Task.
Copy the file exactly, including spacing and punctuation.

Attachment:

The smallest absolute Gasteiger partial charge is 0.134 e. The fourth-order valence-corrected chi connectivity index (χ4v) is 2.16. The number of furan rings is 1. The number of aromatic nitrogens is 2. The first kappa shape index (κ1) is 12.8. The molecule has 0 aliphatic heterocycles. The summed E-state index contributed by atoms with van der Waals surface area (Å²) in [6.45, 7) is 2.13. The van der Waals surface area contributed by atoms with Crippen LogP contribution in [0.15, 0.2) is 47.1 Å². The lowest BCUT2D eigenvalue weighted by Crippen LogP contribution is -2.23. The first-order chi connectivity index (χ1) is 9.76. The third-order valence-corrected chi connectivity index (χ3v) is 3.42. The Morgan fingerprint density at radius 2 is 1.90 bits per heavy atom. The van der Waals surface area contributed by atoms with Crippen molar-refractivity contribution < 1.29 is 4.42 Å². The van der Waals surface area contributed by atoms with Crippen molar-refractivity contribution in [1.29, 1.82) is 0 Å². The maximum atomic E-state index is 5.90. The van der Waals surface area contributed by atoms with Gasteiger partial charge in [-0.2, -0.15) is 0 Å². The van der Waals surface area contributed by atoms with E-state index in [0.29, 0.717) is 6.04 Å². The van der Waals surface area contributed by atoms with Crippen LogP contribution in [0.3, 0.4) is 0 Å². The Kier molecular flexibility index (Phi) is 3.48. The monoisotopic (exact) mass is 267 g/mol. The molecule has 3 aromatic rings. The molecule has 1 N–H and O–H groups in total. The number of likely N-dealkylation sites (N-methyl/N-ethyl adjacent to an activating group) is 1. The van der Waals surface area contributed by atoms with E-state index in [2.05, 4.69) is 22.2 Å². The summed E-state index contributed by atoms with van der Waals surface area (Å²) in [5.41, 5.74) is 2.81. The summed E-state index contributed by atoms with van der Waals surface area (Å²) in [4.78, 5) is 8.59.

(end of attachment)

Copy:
The smallest absolute Gasteiger partial charge is 0.134 e. The fourth-order valence-corrected chi connectivity index (χ4v) is 2.16. The number of furan rings is 1. The number of aromatic nitrogens is 2. The first kappa shape index (κ1) is 12.8. The molecule has 0 aliphatic heterocycles. The summed E-state index contributed by atoms with van der Waals surface area (Å²) in [6.45, 7) is 2.13. The van der Waals surface area contributed by atoms with Crippen LogP contribution in [0.15, 0.2) is 47.1 Å². The lowest BCUT2D eigenvalue weighted by Crippen LogP contribution is -2.23. The first-order chi connectivity index (χ1) is 9.76. The third-order valence-corrected chi connectivity index (χ3v) is 3.42. The Morgan fingerprint density at radius 2 is 1.90 bits per heavy atom. The van der Waals surface area contributed by atoms with Crippen molar-refractivity contribution < 1.29 is 4.42 Å². The van der Waals surface area contributed by atoms with Crippen molar-refractivity contribution in [1.29, 1.82) is 0 Å². The maximum atomic E-state index is 5.90. The van der Waals surface area contributed by atoms with Gasteiger partial charge in [-0.2, -0.15) is 0 Å². The van der Waals surface area contributed by atoms with E-state index in [0.29, 0.717) is 6.04 Å². The van der Waals surface area contributed by atoms with Crippen LogP contribution in [0.3, 0.4) is 0 Å². The Kier molecular flexibility index (Phi) is 3.48. The monoisotopic (exact) mass is 267 g/mol. The molecule has 3 aromatic rings. The molecule has 1 N–H and O–H groups in total. The number of likely N-dealkylation sites (N-methyl/N-ethyl adjacent to an activating group) is 1. The van der Waals surface area contributed by atoms with E-state index in [2.05, 4.69) is 22.2 Å². The summed E-state index contributed by atoms with van der Waals surface area (Å²) in [5.41, 5.74) is 2.81. The summed E-state index contributed by atoms with van der Waals surface area (Å²) in [4.78, 5) is 8.59.